The squad runs off in search of help, coming across the office of Sheriff B.L. Bubb (John Ireland), who, as the name implies, may be a legit Satanist. Bubb invites the girls inside, where they meet his wife, Emmy (Yvonne De Carlo), High Priestess of their quaint little satanic chapter. While the girls get acquainted with Emmy, Bubb runs off to find Billy, who isn’t actually dead. Wait, scratch that, Bubb just killed him for… some reason. The girls figure out things aren’t so rosy here at the Bubb estate, so they hatch an escape plan and most make it to the forest. The few that are left behind just kinda hang out for the rest of the film. Very little of substance happens, and the pacing moves from “glacial” to “permafrost”, before a semi-psychedelic ending arrives way too late.

“Haphazard” is one of many damning terms I can think of when trying to make sense of this film. The poster says the film is “Funnier Than The Omen… Scarier Than Silent Movie” which, objectively, is a true statement, though this film couldn’t hope to be in the same league as any of the sequels to The Omen (1976) let alone the original. It is a terminal bore. Every attempt at humor is aimed at the lowest common denominator – and even those jokes miss by a wide berth. True horror doesn’t even exist in this universe. The best I can say is some of the sequences where Satan is supposedly present utilize a trippy color-filled psychedelic shooting style, but it isn’t anything novel enough to warrant a recommendation. Hell, it only happens, like, twice anyway. The rest of the film is spent listening to these simple-minded sideline sirens chirp away, dulling the enthusiasm of viewers with every word.

A twist ending that isn’t much of a twist at all is the final groan for this lukewarm love letter to Lucifer. None of the actors seem like they know what the hell to be doing, and who can blame them with material like this? I had hoped for some sort of fun romp with pompoms and pentagram, like Jack Hill’s Swinging Cheerleaders (1974) for the Satanic set, but Clark provides little more than workmanlike direction; even Cundey’s cinematography is nothing to want on a resume.

Viewers have the option of watching either a “Restored” or “Original Transfer” version of the 1.78:1 1080p picture. Honestly, I didn’t find a ton of difference between the two, though the edge likely goes to the restored version since the title implies work has been done to make it look better. Colors are accurate but a little bland, and definition just never rises above slightly average. Film grain starts off heavy but manages to smooth out later on. Very little about the picture is emblematic of HD but given the roots this is probably the best it could ever hope to look.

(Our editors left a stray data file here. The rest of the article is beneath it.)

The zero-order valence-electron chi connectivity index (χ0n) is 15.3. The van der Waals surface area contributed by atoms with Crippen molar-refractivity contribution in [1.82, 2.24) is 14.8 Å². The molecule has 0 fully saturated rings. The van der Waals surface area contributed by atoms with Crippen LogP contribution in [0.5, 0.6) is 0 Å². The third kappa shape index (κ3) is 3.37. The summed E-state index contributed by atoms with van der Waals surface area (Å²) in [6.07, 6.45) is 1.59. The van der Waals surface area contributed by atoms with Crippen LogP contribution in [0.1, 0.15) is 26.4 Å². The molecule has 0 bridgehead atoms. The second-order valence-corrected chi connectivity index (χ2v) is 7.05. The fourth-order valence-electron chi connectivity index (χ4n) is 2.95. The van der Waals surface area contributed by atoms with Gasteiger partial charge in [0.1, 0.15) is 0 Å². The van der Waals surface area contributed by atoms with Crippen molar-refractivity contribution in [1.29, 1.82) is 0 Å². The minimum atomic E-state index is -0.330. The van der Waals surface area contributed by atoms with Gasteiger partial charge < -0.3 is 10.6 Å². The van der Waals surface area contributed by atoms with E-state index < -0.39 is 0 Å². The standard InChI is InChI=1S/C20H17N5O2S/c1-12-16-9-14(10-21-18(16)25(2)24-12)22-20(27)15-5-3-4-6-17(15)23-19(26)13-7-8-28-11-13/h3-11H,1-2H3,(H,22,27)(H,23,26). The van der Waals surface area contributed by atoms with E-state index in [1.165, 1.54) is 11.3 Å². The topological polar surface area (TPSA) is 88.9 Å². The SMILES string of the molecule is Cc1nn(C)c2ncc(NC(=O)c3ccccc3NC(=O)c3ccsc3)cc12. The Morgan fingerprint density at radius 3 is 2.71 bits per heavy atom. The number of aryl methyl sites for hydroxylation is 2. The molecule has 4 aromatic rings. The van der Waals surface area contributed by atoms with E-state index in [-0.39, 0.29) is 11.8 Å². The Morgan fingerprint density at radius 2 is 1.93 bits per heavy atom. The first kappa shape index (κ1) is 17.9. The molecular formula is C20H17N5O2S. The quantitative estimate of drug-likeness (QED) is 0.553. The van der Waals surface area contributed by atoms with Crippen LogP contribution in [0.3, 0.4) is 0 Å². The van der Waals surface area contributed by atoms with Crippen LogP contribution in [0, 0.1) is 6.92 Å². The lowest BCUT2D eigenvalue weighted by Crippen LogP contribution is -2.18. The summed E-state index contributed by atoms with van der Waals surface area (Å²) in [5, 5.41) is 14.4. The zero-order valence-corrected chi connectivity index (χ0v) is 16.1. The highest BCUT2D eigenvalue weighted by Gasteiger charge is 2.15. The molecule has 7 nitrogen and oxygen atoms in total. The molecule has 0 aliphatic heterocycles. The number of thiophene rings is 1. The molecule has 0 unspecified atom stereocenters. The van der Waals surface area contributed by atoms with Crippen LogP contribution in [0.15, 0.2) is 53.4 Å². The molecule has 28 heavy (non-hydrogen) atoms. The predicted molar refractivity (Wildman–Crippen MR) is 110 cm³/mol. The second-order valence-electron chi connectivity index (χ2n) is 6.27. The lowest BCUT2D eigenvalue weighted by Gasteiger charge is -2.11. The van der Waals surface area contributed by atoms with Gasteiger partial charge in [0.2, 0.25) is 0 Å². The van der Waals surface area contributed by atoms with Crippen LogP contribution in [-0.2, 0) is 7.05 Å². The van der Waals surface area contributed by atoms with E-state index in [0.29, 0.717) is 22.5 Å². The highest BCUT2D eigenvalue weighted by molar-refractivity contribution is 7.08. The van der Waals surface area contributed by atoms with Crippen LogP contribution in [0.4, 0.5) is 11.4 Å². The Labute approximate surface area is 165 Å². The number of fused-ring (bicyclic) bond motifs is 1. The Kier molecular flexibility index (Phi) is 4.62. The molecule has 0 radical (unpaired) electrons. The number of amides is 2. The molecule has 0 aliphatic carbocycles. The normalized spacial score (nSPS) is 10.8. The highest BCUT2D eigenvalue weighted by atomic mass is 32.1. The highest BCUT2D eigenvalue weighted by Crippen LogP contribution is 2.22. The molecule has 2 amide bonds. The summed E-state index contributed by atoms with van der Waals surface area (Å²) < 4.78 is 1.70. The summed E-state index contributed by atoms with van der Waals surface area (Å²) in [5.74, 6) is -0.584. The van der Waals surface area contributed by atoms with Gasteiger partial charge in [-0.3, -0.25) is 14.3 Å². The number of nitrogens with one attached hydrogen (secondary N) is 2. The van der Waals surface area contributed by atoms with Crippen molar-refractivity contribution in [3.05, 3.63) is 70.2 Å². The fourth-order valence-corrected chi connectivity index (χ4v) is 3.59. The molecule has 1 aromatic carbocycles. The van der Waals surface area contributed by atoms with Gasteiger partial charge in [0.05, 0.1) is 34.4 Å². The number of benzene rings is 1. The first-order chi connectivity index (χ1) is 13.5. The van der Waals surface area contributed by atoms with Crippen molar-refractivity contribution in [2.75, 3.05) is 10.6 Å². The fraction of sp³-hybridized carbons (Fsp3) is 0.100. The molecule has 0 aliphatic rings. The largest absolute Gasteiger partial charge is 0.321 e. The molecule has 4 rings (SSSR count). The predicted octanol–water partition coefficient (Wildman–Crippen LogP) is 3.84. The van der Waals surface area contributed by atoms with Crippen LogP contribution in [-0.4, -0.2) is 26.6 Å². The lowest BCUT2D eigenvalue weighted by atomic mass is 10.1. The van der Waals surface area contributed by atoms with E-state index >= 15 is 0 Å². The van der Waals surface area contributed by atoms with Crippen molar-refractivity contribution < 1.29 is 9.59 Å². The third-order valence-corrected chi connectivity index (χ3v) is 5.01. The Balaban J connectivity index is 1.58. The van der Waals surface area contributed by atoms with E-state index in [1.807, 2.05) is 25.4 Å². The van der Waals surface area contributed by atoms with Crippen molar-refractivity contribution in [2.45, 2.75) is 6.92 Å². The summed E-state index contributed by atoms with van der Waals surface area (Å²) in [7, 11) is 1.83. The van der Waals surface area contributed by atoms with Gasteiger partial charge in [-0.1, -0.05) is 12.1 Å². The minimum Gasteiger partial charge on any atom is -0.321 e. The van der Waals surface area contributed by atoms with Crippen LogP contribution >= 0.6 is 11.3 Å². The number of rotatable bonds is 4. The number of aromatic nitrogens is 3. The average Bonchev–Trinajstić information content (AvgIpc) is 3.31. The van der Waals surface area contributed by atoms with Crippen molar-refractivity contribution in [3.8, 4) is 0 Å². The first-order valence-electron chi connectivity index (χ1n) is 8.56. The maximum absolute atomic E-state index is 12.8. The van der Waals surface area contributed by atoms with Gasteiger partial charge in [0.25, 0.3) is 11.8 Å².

Audio comes in the form of an English LPCM 2.0 track. The soundtrack sounds like it was lifted from a porno, while other tracks are clearly library music. Dialogue never has any obvious issues and sounds clear throughout. Subtitles are available in English SDH.

There are two audio commentary tracks; one, with director Greydon Clark; two, with David De Cocteau and David Del Valle.

A photo gallery, with images in HD, is also included.

Special Features:

  • Audio commentary with director Greydon Clark
  • Audio commentary with filmmakers David De Cocteau & David Del Valle
  • Photo gallery
  • Satan's Cheerleaders
  • Special Features
1.3

Summary

Although the title is enough to reel in curious viewers, the reality is “Satan’s Cheerleaders” are a defunct bunch with little spirit and no excitement. The ’70s produced plenty of classic satanic cinema and this definitely ain’t it.

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A Demon Within Review – Familiar Possession Beats To A Dreary Tune

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Starring Charlene Amoia, Clint Hummel, Patricia Ashley, Michael Ehlers

Directed by Ayush Banker and Justin LaReau


Possession flicks don’t often hold a long shelf life in the horror community, with Ayush Banker and Justin LaReau’s A Demon Within suggesting why. Hands emerging from the darkness, exorcisms, anxious priests – you’ll see it all again as you’ve seen it before. Early scenes glimmer a polish unlike equal indie products, but that’s just the devil playing tricks on you. Once the film’s main satanic takeover begins, cursing teens and stony glares become the been-here-before norm. Low-budget filmmaking isn’t an immediate detractor like some high-society snobs may believe, yet it’s surely no excuse either. Today’s review being an example of both mindsets.